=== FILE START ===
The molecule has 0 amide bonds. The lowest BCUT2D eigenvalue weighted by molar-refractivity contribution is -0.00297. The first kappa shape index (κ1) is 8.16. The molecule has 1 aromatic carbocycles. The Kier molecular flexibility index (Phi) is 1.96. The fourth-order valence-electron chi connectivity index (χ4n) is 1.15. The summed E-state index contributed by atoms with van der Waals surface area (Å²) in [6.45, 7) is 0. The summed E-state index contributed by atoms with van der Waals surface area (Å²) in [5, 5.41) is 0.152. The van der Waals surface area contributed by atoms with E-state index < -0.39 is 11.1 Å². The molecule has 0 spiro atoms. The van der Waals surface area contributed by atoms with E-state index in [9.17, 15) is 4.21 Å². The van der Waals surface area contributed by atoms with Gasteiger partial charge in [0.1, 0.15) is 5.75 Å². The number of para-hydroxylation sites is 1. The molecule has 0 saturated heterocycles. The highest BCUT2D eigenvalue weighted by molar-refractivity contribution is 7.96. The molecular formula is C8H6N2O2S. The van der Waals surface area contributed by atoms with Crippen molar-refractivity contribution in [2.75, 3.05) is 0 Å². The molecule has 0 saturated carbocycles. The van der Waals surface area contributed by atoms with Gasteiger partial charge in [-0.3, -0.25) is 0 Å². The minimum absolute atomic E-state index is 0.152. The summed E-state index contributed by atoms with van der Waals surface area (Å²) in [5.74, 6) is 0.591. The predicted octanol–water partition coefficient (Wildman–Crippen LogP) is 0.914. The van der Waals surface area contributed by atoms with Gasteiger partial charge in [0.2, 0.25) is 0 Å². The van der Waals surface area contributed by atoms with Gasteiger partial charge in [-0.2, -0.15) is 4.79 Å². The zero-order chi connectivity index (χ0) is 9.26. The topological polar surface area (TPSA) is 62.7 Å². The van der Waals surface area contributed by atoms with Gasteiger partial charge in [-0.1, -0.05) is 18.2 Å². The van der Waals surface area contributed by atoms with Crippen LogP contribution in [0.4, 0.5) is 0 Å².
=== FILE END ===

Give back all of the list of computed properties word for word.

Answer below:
The molecule has 0 amide bonds. The lowest BCUT2D eigenvalue weighted by molar-refractivity contribution is -0.00297. The first kappa shape index (κ1) is 8.16. The molecule has 1 aromatic carbocycles. The Kier molecular flexibility index (Phi) is 1.96. The fourth-order valence-electron chi connectivity index (χ4n) is 1.15. The summed E-state index contributed by atoms with van der Waals surface area (Å²) in [6.45, 7) is 0. The summed E-state index contributed by atoms with van der Waals surface area (Å²) in [5, 5.41) is 0.152. The van der Waals surface area contributed by atoms with E-state index < -0.39 is 11.1 Å². The molecule has 0 spiro atoms. The van der Waals surface area contributed by atoms with E-state index in [9.17, 15) is 4.21 Å². The van der Waals surface area contributed by atoms with Gasteiger partial charge in [0.1, 0.15) is 5.75 Å². The number of para-hydroxylation sites is 1. The molecule has 0 saturated heterocycles. The highest BCUT2D eigenvalue weighted by molar-refractivity contribution is 7.96. The molecular formula is C8H6N2O2S. The van der Waals surface area contributed by atoms with Crippen molar-refractivity contribution in [2.75, 3.05) is 0 Å². The molecule has 0 saturated carbocycles. The van der Waals surface area contributed by atoms with Gasteiger partial charge in [-0.3, -0.25) is 0 Å². The minimum absolute atomic E-state index is 0.152. The summed E-state index contributed by atoms with van der Waals surface area (Å²) in [5.74, 6) is 0.591. The predicted octanol–water partition coefficient (Wildman–Crippen LogP) is 0.914. The van der Waals surface area contributed by atoms with Gasteiger partial charge in [0.2, 0.25) is 0 Å². The van der Waals surface area contributed by atoms with Gasteiger partial charge in [-0.2, -0.15) is 4.79 Å². The zero-order chi connectivity index (χ0) is 9.26. The topological polar surface area (TPSA) is 62.7 Å². The van der Waals surface area contributed by atoms with Gasteiger partial charge in [-0.1, -0.05) is 18.2 Å². The van der Waals surface area contributed by atoms with Crippen LogP contribution in [0.4, 0.5) is 0 Å².